"One of the most charming books I've read in a long, long time...made me laugh, cry, and cheer--as all good weddings do."
-Cassandra King, bestselling author of The Same Sweet Girls
Welcome to Jasper, South Carolina. A place where Southern hospitality thrives. Where social occasions are done right. And where, for generations, the four most upstanding ladies of this community ensure that the daughters of Jasper are married in the proper manner.
Friends from school days, "the gals" have long pooled their silver, china, and know-how to pull off beautiful events. They're a force of nature, a well-oiled machine. But the wedding machine's gears start to stick during the summer their own daughters line up to tie the knot. In the lowcountry heat and humidity, tempers flare, old secrets leak out . . . and both love and gardenias bloom in unlikely places.
|Publisher:||Nelson, Thomas, Inc.|
|Sold by:||HarperCollins Publishing|
|File size:||1 MB|
About the Author
Beth Webb Hart, a South Carolina native, is the best-selling author of Grace at Low Tide and The Wedding Machine.She serves as a speaker and creative writing instructor at schools, libraries, and churches throughout the region, and she has received two national teaching awards from Scholastic, Inc.Hart lives with her husband and their family in Charleston.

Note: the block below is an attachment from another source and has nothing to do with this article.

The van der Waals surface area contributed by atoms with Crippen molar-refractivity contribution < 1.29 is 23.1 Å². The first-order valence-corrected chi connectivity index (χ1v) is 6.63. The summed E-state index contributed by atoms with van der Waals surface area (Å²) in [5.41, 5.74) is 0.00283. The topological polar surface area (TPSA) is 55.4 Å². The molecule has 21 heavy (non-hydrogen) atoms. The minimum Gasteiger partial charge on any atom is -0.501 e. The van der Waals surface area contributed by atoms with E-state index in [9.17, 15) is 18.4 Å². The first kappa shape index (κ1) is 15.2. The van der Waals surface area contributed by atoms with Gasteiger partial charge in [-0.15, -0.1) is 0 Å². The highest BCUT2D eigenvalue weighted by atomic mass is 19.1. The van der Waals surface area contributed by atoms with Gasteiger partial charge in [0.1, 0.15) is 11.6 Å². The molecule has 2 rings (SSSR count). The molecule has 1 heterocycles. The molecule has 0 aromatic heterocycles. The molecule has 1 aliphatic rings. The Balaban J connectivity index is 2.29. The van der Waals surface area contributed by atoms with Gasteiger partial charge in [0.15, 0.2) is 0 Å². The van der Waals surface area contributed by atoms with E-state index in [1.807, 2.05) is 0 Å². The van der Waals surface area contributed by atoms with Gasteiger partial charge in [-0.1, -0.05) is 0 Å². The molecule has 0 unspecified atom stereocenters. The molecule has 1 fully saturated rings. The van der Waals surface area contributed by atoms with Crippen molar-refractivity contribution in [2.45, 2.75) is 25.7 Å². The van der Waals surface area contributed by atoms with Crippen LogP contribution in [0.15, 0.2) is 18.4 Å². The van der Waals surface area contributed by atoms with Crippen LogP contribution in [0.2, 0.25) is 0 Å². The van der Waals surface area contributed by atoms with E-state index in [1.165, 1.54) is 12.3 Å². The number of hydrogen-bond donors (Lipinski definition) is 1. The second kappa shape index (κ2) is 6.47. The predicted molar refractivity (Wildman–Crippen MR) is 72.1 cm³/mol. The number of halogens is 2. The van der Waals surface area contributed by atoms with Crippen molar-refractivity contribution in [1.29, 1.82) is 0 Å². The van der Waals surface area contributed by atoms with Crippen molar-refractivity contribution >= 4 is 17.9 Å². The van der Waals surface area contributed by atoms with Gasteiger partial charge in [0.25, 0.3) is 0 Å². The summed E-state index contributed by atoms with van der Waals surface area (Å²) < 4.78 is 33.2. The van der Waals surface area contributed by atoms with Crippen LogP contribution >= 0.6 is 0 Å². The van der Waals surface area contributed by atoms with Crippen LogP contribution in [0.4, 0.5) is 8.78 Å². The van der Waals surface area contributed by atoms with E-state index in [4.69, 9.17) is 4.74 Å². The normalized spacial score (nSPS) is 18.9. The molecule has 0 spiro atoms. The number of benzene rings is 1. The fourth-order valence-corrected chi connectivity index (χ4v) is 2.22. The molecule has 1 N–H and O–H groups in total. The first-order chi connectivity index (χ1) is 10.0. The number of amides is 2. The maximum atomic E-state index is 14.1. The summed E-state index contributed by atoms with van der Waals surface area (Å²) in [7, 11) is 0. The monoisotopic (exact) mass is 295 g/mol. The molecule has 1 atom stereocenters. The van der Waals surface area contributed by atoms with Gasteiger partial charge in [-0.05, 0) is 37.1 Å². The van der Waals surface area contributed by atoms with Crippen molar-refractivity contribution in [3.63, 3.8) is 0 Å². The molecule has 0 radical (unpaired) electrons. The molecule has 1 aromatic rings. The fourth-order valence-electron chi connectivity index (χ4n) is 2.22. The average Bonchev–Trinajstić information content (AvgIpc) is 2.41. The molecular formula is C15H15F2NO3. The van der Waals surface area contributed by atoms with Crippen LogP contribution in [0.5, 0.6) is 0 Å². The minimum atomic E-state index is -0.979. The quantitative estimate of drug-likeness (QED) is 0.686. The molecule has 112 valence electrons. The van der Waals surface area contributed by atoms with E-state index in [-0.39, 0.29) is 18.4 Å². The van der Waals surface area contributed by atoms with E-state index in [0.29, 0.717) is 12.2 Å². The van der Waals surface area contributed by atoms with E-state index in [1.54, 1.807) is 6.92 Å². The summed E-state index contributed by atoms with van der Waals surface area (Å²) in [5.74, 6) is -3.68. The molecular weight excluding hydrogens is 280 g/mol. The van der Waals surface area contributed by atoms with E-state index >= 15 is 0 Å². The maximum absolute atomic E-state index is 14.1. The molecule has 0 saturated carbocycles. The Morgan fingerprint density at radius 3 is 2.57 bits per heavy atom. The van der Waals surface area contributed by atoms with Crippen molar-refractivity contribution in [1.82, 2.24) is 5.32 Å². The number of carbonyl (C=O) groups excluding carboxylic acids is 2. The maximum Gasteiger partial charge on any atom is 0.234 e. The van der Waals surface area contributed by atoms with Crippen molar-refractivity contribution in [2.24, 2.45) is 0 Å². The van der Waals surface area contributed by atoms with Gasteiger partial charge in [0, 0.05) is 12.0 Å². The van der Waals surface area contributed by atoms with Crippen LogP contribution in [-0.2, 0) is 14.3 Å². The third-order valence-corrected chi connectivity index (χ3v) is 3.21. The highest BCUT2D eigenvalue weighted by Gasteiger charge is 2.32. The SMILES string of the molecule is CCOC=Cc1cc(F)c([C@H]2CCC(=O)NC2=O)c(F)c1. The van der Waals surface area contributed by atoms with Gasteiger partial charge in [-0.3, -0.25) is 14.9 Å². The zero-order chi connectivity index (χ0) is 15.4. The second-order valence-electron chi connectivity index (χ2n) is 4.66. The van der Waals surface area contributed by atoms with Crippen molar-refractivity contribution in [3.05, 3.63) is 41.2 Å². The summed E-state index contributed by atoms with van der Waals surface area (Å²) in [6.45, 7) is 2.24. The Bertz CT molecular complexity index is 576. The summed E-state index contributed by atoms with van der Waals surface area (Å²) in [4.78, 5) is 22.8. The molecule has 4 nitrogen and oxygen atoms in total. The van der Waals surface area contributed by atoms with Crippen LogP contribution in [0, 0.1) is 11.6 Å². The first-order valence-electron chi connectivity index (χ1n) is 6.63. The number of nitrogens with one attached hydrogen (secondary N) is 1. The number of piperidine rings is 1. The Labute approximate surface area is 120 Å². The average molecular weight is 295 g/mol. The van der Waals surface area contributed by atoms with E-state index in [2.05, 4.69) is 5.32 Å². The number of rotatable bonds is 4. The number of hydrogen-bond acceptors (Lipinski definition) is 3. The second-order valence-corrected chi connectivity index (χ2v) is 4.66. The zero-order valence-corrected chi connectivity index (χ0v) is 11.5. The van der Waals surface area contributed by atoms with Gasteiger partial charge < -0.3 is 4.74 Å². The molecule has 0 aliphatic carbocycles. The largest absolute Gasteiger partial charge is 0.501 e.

Read an Excerpt
the Wedding Machine
By Beth Webb Hart
Thomas NelsonCopyright © 2007 Beth Webb Hart
All right reserved.
~ 2005 ~
Ray sits in a hospital robe in the examination room of the Medical University of South Carolina's Women's Health Office thumbing through her wedding notes. Durn Hilda, she thinks. I ought to be home right now getting ready for her daughter's Tea and See.
It took three months for her to get an appointment with a gynecologist in Charleston, and the timing couldn't be worse. It's just days before Little Hilda's wedding, and Ray has one million things to attend to. Tonight she's meeting the gals to go over the final details, and tomorrow afternoon she will host the bridal tea and gift display at her home.
A nurse pops her head in and says, "Dr. Arhundati will be with you shortly."
"Thank you," Ray says as she wonders about the name Arhundati.
As someone taps sharply on the door, Ray braces herself.